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Adult primary cervical rhabdomyosarcomas: A Multicentric cross-national case series
  1. Enzo Ricciardi1,
  2. Helmut Plett1,2,
  3. Valentina Sangiorgio3,4,
  4. Mariachiara Paderno5,
  5. Fabio Landoni5,
  6. Giovanni Aletti6,7,
  7. Sonia Prader1,
  8. Andreas du Bois1,
  9. Philipp Harter1 and
  10. Nicoletta Colombo7,8
  1. 1 Gynecologic Oncology, Kliniken Essen-Mitte Evangelische Huyssens-Stiftung/Knappschaft GmbH, Essen, Germany
  2. 2 Department of Gynecology, Campus Virchow-Klinikum, Charité Medical University, Berlin, Germany
  3. 3 Pathology, Istituto Europeo di Oncologia, Milano, Lombardia, Italy
  4. 4 Pathology, The Royal London Hospital, London, UK
  5. 5 Gynecology, University of Milan–Bicocca, Monza, Lombardia, Italy
  6. 6 Gynecology, Istituto Europeo di Oncologia, Milano, Italy
  7. 7 Universita degli Studi di Milano, Milano, Lombardia, Italy
  8. 8 Medical Gynecologic Oncology Unit; University of Milan Bicocca; Milan; Italy, European Institute of Oncology, Milano, Italy
  1. Correspondence to Dr Enzo Ricciardi, Gynecologic oncology, Kliniken Essen-Mitte Evangelische Huyssens-Stiftung/Knappschaft GmbH, Essen 92 45136, Germany; e.ricciardi81{at}gmail.com

Abstract

Objectives Adult primary cervical rhabdomyosarcoma is a very rare disease and data regarding treatment are sparce. The goal of this study was to report on our experience with the management of this rare entity, along with an evaluation of the literature.

Methods We conducted a review of the medical records at four centers from January 1990 to December 2017. We reviewed clinical characteristics including age at diagnosis, BMI, medical history and tumor stage, as well as treatment in the primary and recurrent settings and follow-up data. We reclassified tumors according to the Intergroup Rhabdomyosarcoma Study (IRS) clinical group.

Results A total of 15 patients were included in the analysis. Median age at diagnosis was 35 years (range 17–55). Median tumor size at presentation was 5 cm (range 3–10). Eleven patients had the embryonal variant, including five showing the botryoid subtype. Four patients had a pleomorphic rhabdomyosarcoma. Eleven patients had disease classified as IRS Clinical Group I, while the remaining four fell into groups II or III. Fertility-sparing treatment was offered to five patients. Primary treatment types were: surgery alone in eight patients, surgery followed by adjuvant chemotherapy in six patients, and neoadjuvant chemotherapy in two patients. The main risk factors for relapse were: IRS clinical group greater than I, tumor size greater than 5 cm, lymph nodal involvement, and non-embryonal histology. At a median follow-up of 35 months (range 3–282), we observed a 5-year overall survival rate of 78.2% and a progression-free survival of 58.2%. No patient in the IRS I group died of the disease. Three out of four patients in the IRS II-III group died of the disease (survival range 5–16 months following treatment).

Conclusion Our data show that cervical rhabdomyosarcomas account for at least two prognostic groups, demonstrating the existence of low-risk and high-risk patterns. The best predictor of prognosis appearsd to be the IRS clinical group classification system. IRS Group I tumors had an overall good prognosis and rarely recurred; when they did recur they were mainly local, following conservative treatment.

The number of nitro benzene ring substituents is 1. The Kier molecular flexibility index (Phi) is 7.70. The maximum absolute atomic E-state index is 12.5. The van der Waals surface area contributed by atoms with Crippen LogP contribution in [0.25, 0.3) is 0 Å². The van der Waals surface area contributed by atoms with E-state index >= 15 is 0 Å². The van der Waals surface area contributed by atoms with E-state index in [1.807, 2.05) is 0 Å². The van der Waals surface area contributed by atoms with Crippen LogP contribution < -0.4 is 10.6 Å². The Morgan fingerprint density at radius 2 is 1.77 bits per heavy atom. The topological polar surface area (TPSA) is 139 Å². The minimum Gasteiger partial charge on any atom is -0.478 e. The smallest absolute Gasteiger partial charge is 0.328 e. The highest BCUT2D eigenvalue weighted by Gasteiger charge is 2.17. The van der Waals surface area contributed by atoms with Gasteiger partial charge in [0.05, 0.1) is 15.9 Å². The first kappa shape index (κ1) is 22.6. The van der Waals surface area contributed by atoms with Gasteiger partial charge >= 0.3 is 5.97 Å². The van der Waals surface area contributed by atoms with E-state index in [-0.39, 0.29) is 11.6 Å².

• Sarcoma
  • Cervical Cancer
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Footnotes

  • Correction notice Since this paper was first published online, The Department of Gynecology, Campus Virchow-Klinikum, Charité Medical University, Berlin, Germany has been added as a second affiliation to Helmut Plett.

  • Contributors ER conceived the study, collected and analyzed data and wrote the paper. HP collected data. HP, FL, GA, SP, AdB, PH, NC edited the manuscript and supported the data analysis and collection, supervised the findings of this work. VS focused on the pathological aspects of the study, All authors discussed the results and contributed to the final manuscript.

  • Funding The authors have not declared a specific grant for this research from any funding agency in the public, commercial or not-for-profit sectors.

  • Competing interests ER reports personal fees from Astra Zeneca, outside the submitted work, HP reports non-financial support from Tesaro, outside the submitted work, SP reports non-financial support from Tesaro, outside the submitted work; PH reports grants and personal fees from Astra Zeneca, grants and personal fees from Roche, personal fees from Sotio, grants and personal fees from Tesaro, personal fees from Stryker, personal fees from Zai Lab, personal fees from MSD, grants and personal fees from Public funding (ASCO, DKH, DFG), personal fees from Clovis, personal fees from Immunogen, grants from GSK, grants from Boehringer Ingelheim, grants from Medac, grants from Genmab, outside the submitted work; AdB reports grants and personal fees from Roche, Astra Zeneca, Tesaro, Clovis, Pfizer, Biocad, Genmab / Seattle Genetics, MSD, outside the submitted work. NC rreports grants and personal fees from Roche, Astra Zeneca, Pharmamar, Tesaro, Clovis, Advaxis, Pfizer, Takeda, Immunogen, Biocad, outside the submitted work.

  • Patient consent for publication Not required.

  • Provenance and peer review Not commissioned; externally peer reviewed.

  • Data availability statement All data relevant to the study are included in the article or uploaded as supplementary information.

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